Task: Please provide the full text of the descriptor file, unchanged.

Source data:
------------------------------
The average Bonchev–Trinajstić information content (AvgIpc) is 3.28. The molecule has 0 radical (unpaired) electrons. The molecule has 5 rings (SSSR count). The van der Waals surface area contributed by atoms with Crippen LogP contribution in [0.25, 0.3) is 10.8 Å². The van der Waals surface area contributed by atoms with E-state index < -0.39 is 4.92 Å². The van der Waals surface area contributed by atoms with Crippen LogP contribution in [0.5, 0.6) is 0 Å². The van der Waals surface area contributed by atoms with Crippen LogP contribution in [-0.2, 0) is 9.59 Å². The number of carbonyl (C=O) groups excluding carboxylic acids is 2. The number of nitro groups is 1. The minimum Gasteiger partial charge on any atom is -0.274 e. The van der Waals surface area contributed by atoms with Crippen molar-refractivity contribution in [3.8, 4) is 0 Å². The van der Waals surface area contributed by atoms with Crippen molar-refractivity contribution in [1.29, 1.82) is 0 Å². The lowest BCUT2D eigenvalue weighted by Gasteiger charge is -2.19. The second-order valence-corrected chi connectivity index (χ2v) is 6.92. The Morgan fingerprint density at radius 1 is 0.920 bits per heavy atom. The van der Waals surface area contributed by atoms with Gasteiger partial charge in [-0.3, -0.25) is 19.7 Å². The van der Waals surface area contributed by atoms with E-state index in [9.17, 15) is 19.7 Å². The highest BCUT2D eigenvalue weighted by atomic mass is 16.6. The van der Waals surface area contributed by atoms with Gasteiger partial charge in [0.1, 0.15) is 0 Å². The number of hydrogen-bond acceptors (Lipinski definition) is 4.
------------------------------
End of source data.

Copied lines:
The average Bonchev–Trinajstić information content (AvgIpc) is 3.28. The molecule has 0 radical (unpaired) electrons. The molecule has 5 rings (SSSR count). The van der Waals surface area contributed by atoms with Crippen LogP contribution in [0.25, 0.3) is 10.8 Å². The van der Waals surface area contributed by atoms with E-state index < -0.39 is 4.92 Å². The van der Waals surface area contributed by atoms with Crippen LogP contribution in [0.5, 0.6) is 0 Å². The van der Waals surface area contributed by atoms with Crippen LogP contribution in [-0.2, 0) is 9.59 Å². The number of carbonyl (C=O) groups excluding carboxylic acids is 2. The number of nitro groups is 1. The minimum Gasteiger partial charge on any atom is -0.274 e. The van der Waals surface area contributed by atoms with Crippen molar-refractivity contribution in [3.8, 4) is 0 Å². The van der Waals surface area contributed by atoms with Crippen molar-refractivity contribution in [1.29, 1.82) is 0 Å². The lowest BCUT2D eigenvalue weighted by Gasteiger charge is -2.19. The second-order valence-corrected chi connectivity index (χ2v) is 6.92. The Morgan fingerprint density at radius 1 is 0.920 bits per heavy atom. The van der Waals surface area contributed by atoms with Gasteiger partial charge in [-0.3, -0.25) is 19.7 Å². The van der Waals surface area contributed by atoms with E-state index in [9.17, 15) is 19.7 Å². The highest BCUT2D eigenvalue weighted by atomic mass is 16.6. The van der Waals surface area contributed by atoms with Gasteiger partial charge in [0.1, 0.15) is 0 Å². The number of hydrogen-bond acceptors (Lipinski definition) is 4.